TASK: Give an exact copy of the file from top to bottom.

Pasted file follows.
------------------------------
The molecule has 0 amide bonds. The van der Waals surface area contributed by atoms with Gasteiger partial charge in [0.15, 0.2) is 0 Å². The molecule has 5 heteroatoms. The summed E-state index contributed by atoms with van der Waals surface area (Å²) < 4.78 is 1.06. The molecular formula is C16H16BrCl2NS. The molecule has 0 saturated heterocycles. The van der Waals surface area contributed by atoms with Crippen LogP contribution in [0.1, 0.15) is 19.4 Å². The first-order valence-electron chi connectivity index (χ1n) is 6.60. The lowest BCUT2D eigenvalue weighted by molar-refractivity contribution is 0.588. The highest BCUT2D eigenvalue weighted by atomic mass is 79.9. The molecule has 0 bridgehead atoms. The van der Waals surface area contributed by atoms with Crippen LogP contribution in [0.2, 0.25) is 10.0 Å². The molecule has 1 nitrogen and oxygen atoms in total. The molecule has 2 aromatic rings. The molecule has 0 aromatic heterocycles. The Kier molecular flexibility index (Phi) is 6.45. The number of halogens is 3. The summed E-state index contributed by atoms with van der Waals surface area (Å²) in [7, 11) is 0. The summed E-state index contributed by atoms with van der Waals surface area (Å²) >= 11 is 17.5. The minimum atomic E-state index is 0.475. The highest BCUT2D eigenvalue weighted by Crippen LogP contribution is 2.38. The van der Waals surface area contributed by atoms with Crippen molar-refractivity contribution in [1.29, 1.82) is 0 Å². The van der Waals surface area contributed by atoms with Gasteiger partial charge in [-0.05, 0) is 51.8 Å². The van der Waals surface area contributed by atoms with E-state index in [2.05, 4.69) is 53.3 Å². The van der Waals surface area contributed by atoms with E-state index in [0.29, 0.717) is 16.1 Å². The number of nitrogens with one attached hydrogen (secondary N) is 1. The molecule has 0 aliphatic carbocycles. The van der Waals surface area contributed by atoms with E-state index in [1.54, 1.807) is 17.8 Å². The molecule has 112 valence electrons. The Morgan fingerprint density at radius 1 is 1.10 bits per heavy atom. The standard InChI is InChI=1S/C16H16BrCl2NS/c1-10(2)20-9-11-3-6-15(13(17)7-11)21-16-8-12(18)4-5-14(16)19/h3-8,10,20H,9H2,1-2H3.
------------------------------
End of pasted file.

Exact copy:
The molecule has 0 amide bonds. The van der Waals surface area contributed by atoms with Gasteiger partial charge in [0.15, 0.2) is 0 Å². The molecule has 5 heteroatoms. The summed E-state index contributed by atoms with van der Waals surface area (Å²) < 4.78 is 1.06. The molecular formula is C16H16BrCl2NS. The molecule has 0 saturated heterocycles. The van der Waals surface area contributed by atoms with Crippen LogP contribution in [0.1, 0.15) is 19.4 Å². The first-order valence-electron chi connectivity index (χ1n) is 6.60. The lowest BCUT2D eigenvalue weighted by molar-refractivity contribution is 0.588. The highest BCUT2D eigenvalue weighted by atomic mass is 79.9. The molecule has 0 bridgehead atoms. The van der Waals surface area contributed by atoms with Crippen LogP contribution in [0.2, 0.25) is 10.0 Å². The molecule has 1 nitrogen and oxygen atoms in total. The molecule has 2 aromatic rings. The molecule has 0 aromatic heterocycles. The Kier molecular flexibility index (Phi) is 6.45. The number of halogens is 3. The summed E-state index contributed by atoms with van der Waals surface area (Å²) in [7, 11) is 0. The summed E-state index contributed by atoms with van der Waals surface area (Å²) >= 11 is 17.5. The minimum atomic E-state index is 0.475. The highest BCUT2D eigenvalue weighted by Crippen LogP contribution is 2.38. The van der Waals surface area contributed by atoms with Crippen molar-refractivity contribution in [1.29, 1.82) is 0 Å². The van der Waals surface area contributed by atoms with Gasteiger partial charge in [-0.05, 0) is 51.8 Å². The van der Waals surface area contributed by atoms with E-state index in [2.05, 4.69) is 53.3 Å². The van der Waals surface area contributed by atoms with E-state index in [0.29, 0.717) is 16.1 Å². The number of nitrogens with one attached hydrogen (secondary N) is 1. The molecule has 0 aliphatic carbocycles. The van der Waals surface area contributed by atoms with E-state index in [1.54, 1.807) is 17.8 Å². The molecule has 112 valence electrons. The Morgan fingerprint density at radius 1 is 1.10 bits per heavy atom. The standard InChI is InChI=1S/C16H16BrCl2NS/c1-10(2)20-9-11-3-6-15(13(17)7-11)21-16-8-12(18)4-5-14(16)19/h3-8,10,20H,9H2,1-2H3.